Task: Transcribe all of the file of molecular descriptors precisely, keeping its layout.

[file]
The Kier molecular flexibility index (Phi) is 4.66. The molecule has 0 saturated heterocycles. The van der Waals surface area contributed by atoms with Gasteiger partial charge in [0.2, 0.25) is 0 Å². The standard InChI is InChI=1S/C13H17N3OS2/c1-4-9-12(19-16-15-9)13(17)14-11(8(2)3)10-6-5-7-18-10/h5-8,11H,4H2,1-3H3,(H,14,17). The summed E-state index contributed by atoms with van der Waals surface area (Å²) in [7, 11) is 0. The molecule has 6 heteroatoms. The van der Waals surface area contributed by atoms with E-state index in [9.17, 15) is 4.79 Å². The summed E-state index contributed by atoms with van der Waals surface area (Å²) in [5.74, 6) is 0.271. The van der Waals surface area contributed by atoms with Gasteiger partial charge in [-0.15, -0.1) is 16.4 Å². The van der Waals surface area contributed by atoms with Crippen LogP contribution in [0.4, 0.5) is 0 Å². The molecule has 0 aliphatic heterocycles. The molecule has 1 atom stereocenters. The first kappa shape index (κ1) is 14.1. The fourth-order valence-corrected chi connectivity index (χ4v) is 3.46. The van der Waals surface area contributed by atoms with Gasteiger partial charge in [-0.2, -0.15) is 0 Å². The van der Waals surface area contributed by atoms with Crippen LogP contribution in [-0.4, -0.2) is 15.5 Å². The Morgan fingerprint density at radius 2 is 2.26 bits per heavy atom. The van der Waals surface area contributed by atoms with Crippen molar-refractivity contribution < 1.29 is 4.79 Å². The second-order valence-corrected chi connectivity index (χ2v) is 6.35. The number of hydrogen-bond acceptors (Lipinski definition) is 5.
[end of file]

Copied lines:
The Kier molecular flexibility index (Phi) is 4.66. The molecule has 0 saturated heterocycles. The van der Waals surface area contributed by atoms with Gasteiger partial charge in [0.2, 0.25) is 0 Å². The standard InChI is InChI=1S/C13H17N3OS2/c1-4-9-12(19-16-15-9)13(17)14-11(8(2)3)10-6-5-7-18-10/h5-8,11H,4H2,1-3H3,(H,14,17). The summed E-state index contributed by atoms with van der Waals surface area (Å²) in [7, 11) is 0. The molecule has 6 heteroatoms. The van der Waals surface area contributed by atoms with E-state index in [9.17, 15) is 4.79 Å². The summed E-state index contributed by atoms with van der Waals surface area (Å²) in [5.74, 6) is 0.271. The van der Waals surface area contributed by atoms with Gasteiger partial charge in [-0.15, -0.1) is 16.4 Å². The van der Waals surface area contributed by atoms with Crippen LogP contribution in [0.4, 0.5) is 0 Å². The molecule has 0 aliphatic heterocycles. The molecule has 1 atom stereocenters. The first kappa shape index (κ1) is 14.1. The fourth-order valence-corrected chi connectivity index (χ4v) is 3.46. The van der Waals surface area contributed by atoms with Gasteiger partial charge in [-0.2, -0.15) is 0 Å². The van der Waals surface area contributed by atoms with Crippen LogP contribution in [-0.4, -0.2) is 15.5 Å². The Morgan fingerprint density at radius 2 is 2.26 bits per heavy atom. The van der Waals surface area contributed by atoms with Crippen molar-refractivity contribution < 1.29 is 4.79 Å². The second-order valence-corrected chi connectivity index (χ2v) is 6.35. The number of hydrogen-bond acceptors (Lipinski definition) is 5.